“We will offer suggestions and alternatives that would include all stadium disciplines, and would benefit athletes and fans, as well as the long term interests of this diverse and wonderful sport,” the statement said.

They also want to gain a seat at the table with World Athletics to command real involvement and power when it comes to decision-making in the sport, as they look to amplify the voices of its members and athletes all over the world.

They also plan to announce an Athletics Association’s welfare charter, highlighting their commitment to improving the conditions for athletes across a range of issues as well as solidify a membership package that will begin in January 2021 and will offer access to courses on issues such as financial literacy and life after athletics, and also discounts on products.

Critically, they also plan to present World Athletics with innovative ideas for the growth of the sport.

 “I am very proud of the progress made by the members of the Athletics Association Board. Since its initial inception, a lot of work has been put in to establish the right governance and long-term viability that is essential to do justice to the athletes we represent. It’s this that has attracted the commitment and support of the athletes on the Board. We have athletes from every continent, and a wide variety of disciplines; we are made up of Olympic and World champions, as well as world record holders and continental champions, “ said AA President Taylor.

 “In addition to the board members, there are so many other athletes who have helped get us to this stage. World Athletics recently published a strategic plan, and athletes have been identified as key stakeholders. The Athletics Association provides a representative voice and a simple way for the sport’s governing body to follow through on their commitment. We are ready to contribute to the growth of the sport that we love, ensuring that athletes are part of the decision-making process.  This association is for the athletes, by the athletes, and we are determined to make a real difference. We firmly believe that we can affect positive change in our sport. We are ready for the challenge.”

The Athletics Association has also agreed to a strategic partnership with Global Athlete, a progressive athlete start-up movement aiming to inspire greater athlete representation in organisations across the world of sport. The partnership brings together two organisations with similar values to collaborate on projects, share insights and drive change that will ultimately benefit the athletes and the sport.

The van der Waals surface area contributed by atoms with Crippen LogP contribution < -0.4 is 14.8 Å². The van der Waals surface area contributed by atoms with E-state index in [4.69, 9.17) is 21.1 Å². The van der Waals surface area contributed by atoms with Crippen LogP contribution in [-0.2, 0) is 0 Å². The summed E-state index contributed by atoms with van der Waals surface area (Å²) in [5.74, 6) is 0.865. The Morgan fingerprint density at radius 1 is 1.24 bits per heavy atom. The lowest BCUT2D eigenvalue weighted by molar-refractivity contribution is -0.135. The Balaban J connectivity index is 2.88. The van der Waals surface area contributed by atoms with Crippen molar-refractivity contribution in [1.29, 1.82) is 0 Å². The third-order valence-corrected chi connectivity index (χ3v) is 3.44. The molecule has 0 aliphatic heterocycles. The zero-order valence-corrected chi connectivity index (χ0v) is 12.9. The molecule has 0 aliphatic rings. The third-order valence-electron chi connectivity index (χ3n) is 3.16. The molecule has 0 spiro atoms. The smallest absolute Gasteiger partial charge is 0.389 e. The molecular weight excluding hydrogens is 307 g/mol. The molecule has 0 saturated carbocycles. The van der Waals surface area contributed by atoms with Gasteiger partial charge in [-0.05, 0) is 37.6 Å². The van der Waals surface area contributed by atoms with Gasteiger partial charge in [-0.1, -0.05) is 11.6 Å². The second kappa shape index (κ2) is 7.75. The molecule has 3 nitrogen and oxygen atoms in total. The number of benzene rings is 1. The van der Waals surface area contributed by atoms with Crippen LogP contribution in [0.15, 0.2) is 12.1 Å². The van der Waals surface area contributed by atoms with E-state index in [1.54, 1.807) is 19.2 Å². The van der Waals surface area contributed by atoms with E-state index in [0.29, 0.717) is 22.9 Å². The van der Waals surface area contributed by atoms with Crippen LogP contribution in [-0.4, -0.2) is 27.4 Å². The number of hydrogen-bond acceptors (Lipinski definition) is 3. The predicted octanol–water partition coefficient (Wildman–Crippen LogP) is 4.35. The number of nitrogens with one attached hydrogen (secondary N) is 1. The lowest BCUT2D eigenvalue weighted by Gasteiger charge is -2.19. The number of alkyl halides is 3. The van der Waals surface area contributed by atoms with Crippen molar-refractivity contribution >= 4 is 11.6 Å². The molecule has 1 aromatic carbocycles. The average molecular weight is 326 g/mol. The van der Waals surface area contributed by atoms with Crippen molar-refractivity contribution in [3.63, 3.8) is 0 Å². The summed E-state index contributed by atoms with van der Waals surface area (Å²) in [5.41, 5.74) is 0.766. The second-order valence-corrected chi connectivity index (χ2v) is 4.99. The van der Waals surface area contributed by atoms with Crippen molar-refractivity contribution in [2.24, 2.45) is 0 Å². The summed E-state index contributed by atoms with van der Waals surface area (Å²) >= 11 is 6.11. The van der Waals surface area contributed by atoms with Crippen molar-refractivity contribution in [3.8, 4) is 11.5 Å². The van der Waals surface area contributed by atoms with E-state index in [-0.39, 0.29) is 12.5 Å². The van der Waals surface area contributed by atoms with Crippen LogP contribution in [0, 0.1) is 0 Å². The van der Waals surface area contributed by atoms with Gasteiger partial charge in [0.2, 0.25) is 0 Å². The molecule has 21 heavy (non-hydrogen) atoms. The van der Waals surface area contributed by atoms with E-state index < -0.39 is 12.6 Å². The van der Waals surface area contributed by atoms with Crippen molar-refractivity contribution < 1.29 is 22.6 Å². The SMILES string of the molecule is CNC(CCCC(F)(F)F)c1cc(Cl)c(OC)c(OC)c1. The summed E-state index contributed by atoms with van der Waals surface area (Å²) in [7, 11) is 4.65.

“Global Athlete is proud to be a partner with the Athletics Association. Establishing an independent association is a critical step in enhancing athletes’ rights. It is so important for athletes to have their own representation” said Rob Koehler, Global Athlete Director-General.

 “The sport of athletics needs to find a new and exciting path for success. This success can only be possible with real meaningful athlete engagement. Athletes have the desire to further grow the sport while at the same time ensuring the utmost care is given to athletes’ rights. Together we are stronger.” said Emma Coburn, The Athletics Association Vice-President.

 The Athletics Association Board is made up of representatives from every continent and comprises 24 athletes, including individual global champions: Christian Taylor (President) Emma Coburn (Vice-President), Allyson Felix, Ashton Eaton, Julius Yego, Katarina Johnson-Thompson, Shaunae Miller-Uibo, Shelly-Ann Fraser-Pryce, Tianna Bartoletta and Tom Walsh.

 

Citing the perceived reluctance of the Olympic organisers to adjust the schedule at next summer’s Games, 2016 Olympic 400m champion Shaunae Miller-Uibo is mulling stepping down to the 200m for Tokyo 2021.

The 26-year-old Bahamian has been the best 200/400m sprinter in the world over the past two seasons, has requested an adjustment to the schedule that would allow her to attempt the double, something they have done to accommodate Americans Michael Johnson and Allyson Felix as well as French track icon Marie Jose Perec.

However, to date, the Bahamian and her Olympic committee have heard nothing to suggest that the IOC will honour her request.

“We have made an appeal to have the schedule changed. We’ve not received a positive response as yet, but we remain hopeful that they would take another look at it because it means so much to us and it means so much to Shaunae Miller-Uibo,” said Bahamas Olympic Committee President Romell Knowles while speaking with the Bahamas Guardian.

“To come from such a small island and to get an opportunity to be among the best in the world in both the 200 and 400 meters is just phenomenal. The precedence has already been set and we would just like to be given that opportunity. It means so much to a little country like ours that has produced such great athletes.”